Recently, several methods for driving the liquid crystal cells of a liquid crystal display have been developed to improve the charging characteristics of the liquid crystal cell. One such method is known as the charge share method. In accordance with the charge share method, a given data line is driven to a single shared voltage level VShare in the time between successive outputs of the actual data voltage levels on the given data line. One example of the output signals provided to a data line using the charge share method is shown in FIG. 4. As can be seen in this figure, a substantial amount of current flows through the output buffer 26A in an output buffer driving section as the voltage on the data line transitions from the shared voltage VShare to the data voltage. As a result of this flow of current during these transitions, heat generation and the power consumption are substantial.

Another method for driving the liquid crystal cells of a liquid crystal display is known as the pre-charge method. In accordance with this method, a given data line is alternately driven to one of two voltage levels, +Vpre or −Vpre, between successive outputs of the actual pixel drive signals on the same data line. One example of the output signals provided to a data line using the pre-charge method is shown in FIG. 5. As can be seen in this figure, the voltage transitions experienced by the output buffer 26A have been somewhat reduced through the use of the pre-charge voltages +Vpre, −Vpre. But, the temperature of the data IC 3A is increased and the power consumption is rapidly increased in the pre-charge driving area 51, 52 of the low data voltage due to the pre-charge voltage +Vpre, −Vpre supplied from the outside, where it is high, in the data voltage which is a mean or less. Therefore, further performance improvement of the pre-charge method is needed.

SUMMARY OF THE INVENTION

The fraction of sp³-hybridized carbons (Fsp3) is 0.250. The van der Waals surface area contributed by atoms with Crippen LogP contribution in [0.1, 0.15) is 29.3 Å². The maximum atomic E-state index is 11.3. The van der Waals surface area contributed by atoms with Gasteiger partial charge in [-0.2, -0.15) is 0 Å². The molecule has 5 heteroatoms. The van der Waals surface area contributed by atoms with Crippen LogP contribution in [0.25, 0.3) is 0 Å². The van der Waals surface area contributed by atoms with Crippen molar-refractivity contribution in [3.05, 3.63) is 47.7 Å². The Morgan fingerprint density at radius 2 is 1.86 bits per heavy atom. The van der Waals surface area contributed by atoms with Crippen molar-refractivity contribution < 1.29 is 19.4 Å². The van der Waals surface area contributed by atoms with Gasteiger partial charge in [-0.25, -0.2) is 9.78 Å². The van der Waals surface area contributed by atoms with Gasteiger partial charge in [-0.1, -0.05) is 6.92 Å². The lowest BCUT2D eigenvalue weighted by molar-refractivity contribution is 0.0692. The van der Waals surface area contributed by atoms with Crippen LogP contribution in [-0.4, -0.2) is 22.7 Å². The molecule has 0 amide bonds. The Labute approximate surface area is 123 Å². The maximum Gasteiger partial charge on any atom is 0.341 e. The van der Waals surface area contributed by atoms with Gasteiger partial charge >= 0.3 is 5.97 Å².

A liquid crystal display device is set forth that comprises a data line that is connected to drive a liquid crystal cell and an output driver connected to selectively provide a pixel drive signal to the data line. The pixel drive signal corresponds to a digital video data signal provided to the liquid crystal display device. A pre-charging circuit is used to reduce the power consumed by the output driver. To this end, the pre-charging circuit is connected to selectively pre-charge the data line to one or more of a plurality of voltage levels depending on the value of the digital video data signal. In one embodiment, the plurality of voltage levels comprises a positive pre-charge voltage, a negative pre-charge voltage, and a charge share voltage. The magnitudes of the positive pre-charge voltage and the negative pre-charge voltage may be chosen so that they are greater than the magnitude of the charge share voltage.

BRIEF DESCRIPTION OF THE DRAWINGS

These and other objects of the invention will be apparent from the following detailed description of the embodiments of the present invention with reference to the accompanying drawings, in which:

FIG. 1 is a schematic block diagram representing one embodiment of a liquid crystal display device;